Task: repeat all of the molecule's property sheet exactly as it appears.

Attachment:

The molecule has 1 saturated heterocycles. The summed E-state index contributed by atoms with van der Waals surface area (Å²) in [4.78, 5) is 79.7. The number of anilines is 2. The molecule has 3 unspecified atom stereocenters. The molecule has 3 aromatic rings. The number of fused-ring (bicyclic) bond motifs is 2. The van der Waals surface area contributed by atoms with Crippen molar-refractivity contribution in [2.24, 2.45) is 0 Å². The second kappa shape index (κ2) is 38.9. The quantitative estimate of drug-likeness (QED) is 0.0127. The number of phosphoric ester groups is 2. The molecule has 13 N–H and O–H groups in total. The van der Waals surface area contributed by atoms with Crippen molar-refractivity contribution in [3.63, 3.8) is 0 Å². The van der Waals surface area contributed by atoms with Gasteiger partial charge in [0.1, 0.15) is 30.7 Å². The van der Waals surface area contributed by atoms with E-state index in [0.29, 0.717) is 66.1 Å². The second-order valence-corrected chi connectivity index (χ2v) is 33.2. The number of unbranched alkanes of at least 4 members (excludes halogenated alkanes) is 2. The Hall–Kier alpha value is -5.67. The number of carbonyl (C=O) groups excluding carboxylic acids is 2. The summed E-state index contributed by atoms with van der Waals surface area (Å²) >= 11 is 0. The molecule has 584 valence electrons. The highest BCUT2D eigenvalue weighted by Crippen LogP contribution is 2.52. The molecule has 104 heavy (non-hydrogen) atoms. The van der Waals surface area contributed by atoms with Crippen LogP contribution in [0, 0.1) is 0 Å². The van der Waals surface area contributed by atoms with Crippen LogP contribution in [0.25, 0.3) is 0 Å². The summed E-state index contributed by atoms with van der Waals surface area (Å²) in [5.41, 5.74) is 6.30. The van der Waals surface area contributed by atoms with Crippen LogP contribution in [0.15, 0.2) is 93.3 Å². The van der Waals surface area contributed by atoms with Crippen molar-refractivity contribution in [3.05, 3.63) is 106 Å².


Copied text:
The molecule has 1 saturated heterocycles. The summed E-state index contributed by atoms with van der Waals surface area (Å²) in [4.78, 5) is 79.7. The number of anilines is 2. The molecule has 3 unspecified atom stereocenters. The molecule has 3 aromatic rings. The number of fused-ring (bicyclic) bond motifs is 2. The van der Waals surface area contributed by atoms with Crippen molar-refractivity contribution in [2.24, 2.45) is 0 Å². The second kappa shape index (κ2) is 38.9. The quantitative estimate of drug-likeness (QED) is 0.0127. The number of phosphoric ester groups is 2. The molecule has 13 N–H and O–H groups in total. The van der Waals surface area contributed by atoms with Crippen molar-refractivity contribution in [3.63, 3.8) is 0 Å². The van der Waals surface area contributed by atoms with Gasteiger partial charge in [0.1, 0.15) is 30.7 Å². The van der Waals surface area contributed by atoms with E-state index in [0.29, 0.717) is 66.1 Å². The second-order valence-corrected chi connectivity index (χ2v) is 33.2. The number of unbranched alkanes of at least 4 members (excludes halogenated alkanes) is 2. The Hall–Kier alpha value is -5.67. The number of carbonyl (C=O) groups excluding carboxylic acids is 2. The summed E-state index contributed by atoms with van der Waals surface area (Å²) >= 11 is 0. The molecule has 584 valence electrons. The highest BCUT2D eigenvalue weighted by Crippen LogP contribution is 2.52. The molecule has 104 heavy (non-hydrogen) atoms. The van der Waals surface area contributed by atoms with Crippen LogP contribution in [0, 0.1) is 0 Å². The van der Waals surface area contributed by atoms with Crippen LogP contribution in [0.25, 0.3) is 0 Å². The summed E-state index contributed by atoms with van der Waals surface area (Å²) in [5.41, 5.74) is 6.30. The van der Waals surface area contributed by atoms with Crippen LogP contribution in [0.15, 0.2) is 93.3 Å². The van der Waals surface area contributed by atoms with Crippen molar-refractivity contribution in [3.05, 3.63) is 106 Å².